I used her as an independent sounding board to work out how and why I planned to handle a particular situation. She did not know any of the individuals involved. She was not emotionally invested. It gave me an opportunity to stop being diplomatic/socially correct/trying to be brave for others and honestly explore what I wanted to do.
After some time, I gradually started to express some of my grief and emotions during appointments. Usually I would only explore my feelings with my parents or closest friends. I realised that although it felt odd talking to my counsellor it would be more appropriate and effective because
- My parents were also grieving – sharing my raw grief and fear with them would be too much.
- It was hard to find time to sit with my friends and have heart to heart chats. They had busy lives, were geographically dispersed and usually when we met or spoke by phone, my young children were within earshot.
- My counsellor was available in scheduled time slots that I could plan for.
- My friends cared deeply and sympathised but they could not empathise. My counsellor could empathise and provide wise references about grief due to her training and experience.
- My counsellor had supported me as I had navigated through many decisions and situations. She understood the background story. It was time to delve deeper.
I did not look forward to my appointments because I knew that intense emotions and memories would probably come to the surface.
This was the confirmation that it was necessary to attend!
As my counsellor and I sat with and explored emotions, memories and aspects of grief, I accepted the healing effect of compassionate listening and began to develop self-compassion and understanding. The three and a half years of being a cancer carer and new mother riding the brain cancer rollercoaster had been full of traumatic bittersweet moments that were physically, emotionally and mentally exhausting. I had put emotions on hold and these needed to be released(related blog). I had many dimensions of loss to identify and integrate into my sense of self.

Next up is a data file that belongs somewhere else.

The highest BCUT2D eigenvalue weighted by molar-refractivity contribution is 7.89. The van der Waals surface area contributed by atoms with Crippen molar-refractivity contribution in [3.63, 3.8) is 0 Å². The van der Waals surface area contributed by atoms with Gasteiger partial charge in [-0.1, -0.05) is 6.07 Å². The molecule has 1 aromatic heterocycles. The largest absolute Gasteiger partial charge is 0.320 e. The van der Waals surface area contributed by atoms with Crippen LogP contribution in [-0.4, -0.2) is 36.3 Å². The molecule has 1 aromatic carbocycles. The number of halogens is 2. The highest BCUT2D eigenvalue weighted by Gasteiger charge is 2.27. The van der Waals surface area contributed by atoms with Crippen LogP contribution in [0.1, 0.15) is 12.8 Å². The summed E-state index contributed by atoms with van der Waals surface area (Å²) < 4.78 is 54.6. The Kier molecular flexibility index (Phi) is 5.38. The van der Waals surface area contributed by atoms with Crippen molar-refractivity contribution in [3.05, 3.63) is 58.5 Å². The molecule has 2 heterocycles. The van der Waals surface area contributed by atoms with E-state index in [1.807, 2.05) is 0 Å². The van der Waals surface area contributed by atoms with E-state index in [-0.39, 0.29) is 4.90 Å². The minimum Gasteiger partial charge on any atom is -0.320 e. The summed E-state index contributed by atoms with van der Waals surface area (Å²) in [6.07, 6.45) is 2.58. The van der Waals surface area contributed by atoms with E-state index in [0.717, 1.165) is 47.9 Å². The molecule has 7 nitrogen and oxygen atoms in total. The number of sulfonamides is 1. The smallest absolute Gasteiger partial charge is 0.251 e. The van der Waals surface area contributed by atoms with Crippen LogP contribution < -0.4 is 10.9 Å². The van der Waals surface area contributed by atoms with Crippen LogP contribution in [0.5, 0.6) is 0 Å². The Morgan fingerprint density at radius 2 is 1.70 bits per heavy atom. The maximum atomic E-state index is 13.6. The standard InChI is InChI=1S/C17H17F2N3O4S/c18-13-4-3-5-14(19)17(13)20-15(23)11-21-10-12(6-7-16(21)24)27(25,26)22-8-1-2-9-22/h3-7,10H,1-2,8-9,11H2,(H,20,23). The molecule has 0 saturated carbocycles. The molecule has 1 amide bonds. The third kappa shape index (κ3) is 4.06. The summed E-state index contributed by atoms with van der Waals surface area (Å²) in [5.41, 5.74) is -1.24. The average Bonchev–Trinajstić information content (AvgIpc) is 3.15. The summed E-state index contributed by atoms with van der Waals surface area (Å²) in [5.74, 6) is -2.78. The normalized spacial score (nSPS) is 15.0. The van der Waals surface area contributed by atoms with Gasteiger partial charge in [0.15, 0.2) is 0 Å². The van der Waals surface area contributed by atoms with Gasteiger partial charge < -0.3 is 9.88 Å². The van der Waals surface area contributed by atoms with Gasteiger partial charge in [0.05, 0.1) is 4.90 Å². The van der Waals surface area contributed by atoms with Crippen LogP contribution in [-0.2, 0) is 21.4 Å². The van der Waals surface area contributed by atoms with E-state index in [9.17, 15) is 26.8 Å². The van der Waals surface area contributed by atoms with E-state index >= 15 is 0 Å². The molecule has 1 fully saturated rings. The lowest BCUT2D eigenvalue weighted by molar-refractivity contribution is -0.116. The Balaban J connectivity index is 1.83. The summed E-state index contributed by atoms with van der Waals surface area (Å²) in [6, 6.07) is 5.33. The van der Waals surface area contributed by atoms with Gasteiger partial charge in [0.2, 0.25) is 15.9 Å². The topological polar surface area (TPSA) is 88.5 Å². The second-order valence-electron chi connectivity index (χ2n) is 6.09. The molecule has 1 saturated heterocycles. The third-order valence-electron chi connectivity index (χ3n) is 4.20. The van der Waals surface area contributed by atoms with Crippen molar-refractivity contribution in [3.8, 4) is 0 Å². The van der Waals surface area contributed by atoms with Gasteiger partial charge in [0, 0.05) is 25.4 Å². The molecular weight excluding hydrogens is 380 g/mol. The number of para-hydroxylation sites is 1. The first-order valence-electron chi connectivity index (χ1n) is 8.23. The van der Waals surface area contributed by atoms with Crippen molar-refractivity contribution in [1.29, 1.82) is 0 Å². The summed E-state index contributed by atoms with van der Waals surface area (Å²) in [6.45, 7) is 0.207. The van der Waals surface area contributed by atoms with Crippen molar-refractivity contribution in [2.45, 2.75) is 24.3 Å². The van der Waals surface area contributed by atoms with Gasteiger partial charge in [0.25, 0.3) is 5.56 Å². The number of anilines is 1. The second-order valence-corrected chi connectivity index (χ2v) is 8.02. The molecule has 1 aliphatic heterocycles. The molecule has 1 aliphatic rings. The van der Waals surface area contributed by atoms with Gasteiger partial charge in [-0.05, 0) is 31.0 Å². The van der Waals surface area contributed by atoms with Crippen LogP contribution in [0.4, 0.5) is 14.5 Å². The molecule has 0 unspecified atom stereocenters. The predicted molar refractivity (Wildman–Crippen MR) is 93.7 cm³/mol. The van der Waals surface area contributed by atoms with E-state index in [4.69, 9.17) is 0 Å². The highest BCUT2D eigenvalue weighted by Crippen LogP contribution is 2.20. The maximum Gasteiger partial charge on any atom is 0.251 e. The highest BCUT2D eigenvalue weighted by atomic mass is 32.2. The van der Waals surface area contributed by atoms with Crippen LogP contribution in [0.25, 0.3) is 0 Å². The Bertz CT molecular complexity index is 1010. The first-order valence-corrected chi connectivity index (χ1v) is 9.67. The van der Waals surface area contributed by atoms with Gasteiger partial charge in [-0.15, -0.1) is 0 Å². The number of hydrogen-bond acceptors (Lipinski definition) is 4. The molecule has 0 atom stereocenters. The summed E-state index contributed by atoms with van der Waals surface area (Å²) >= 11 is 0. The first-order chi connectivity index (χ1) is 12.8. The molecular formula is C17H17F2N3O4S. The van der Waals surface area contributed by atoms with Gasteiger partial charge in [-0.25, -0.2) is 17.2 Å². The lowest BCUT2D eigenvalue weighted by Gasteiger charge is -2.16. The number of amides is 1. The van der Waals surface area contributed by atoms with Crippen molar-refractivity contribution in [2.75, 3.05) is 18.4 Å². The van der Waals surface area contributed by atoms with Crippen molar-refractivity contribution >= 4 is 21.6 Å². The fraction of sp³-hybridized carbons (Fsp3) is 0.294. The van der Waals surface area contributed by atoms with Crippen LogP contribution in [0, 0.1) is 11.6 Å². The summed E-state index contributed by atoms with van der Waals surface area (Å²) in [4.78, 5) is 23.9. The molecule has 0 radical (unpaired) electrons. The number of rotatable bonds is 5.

It was no wonder that I was so tired, and low in energy. Every day was emotion-full!
I felt drained but also lighter after each appointment. I was learning to be kinder to myself and prioritise self care.
Regular appointments gave my buzzing subconscious mind some comfort and peace. It understood that I had allocated time to talk about some of my grief and emotions. Between appointments, I was able to be more present for my young children and benefit from comforting activities such as yoga, meditation and walks outdoors.
About three years after my husband died I stopped meeting with my counsellor. I no longer needed her guidance and independent compassionate listening. I had unpacked most memories, explored models of grief and integrated aspects of loss into my sense of self. I had found my essence again. My social and physical energy had returned. Most importantly, I had learnt self compassion. I knew that other tools of yoga, meditation, journalling, reading, time outdoors and friendships would provide wisdom, give me strength, keep me grounded and true.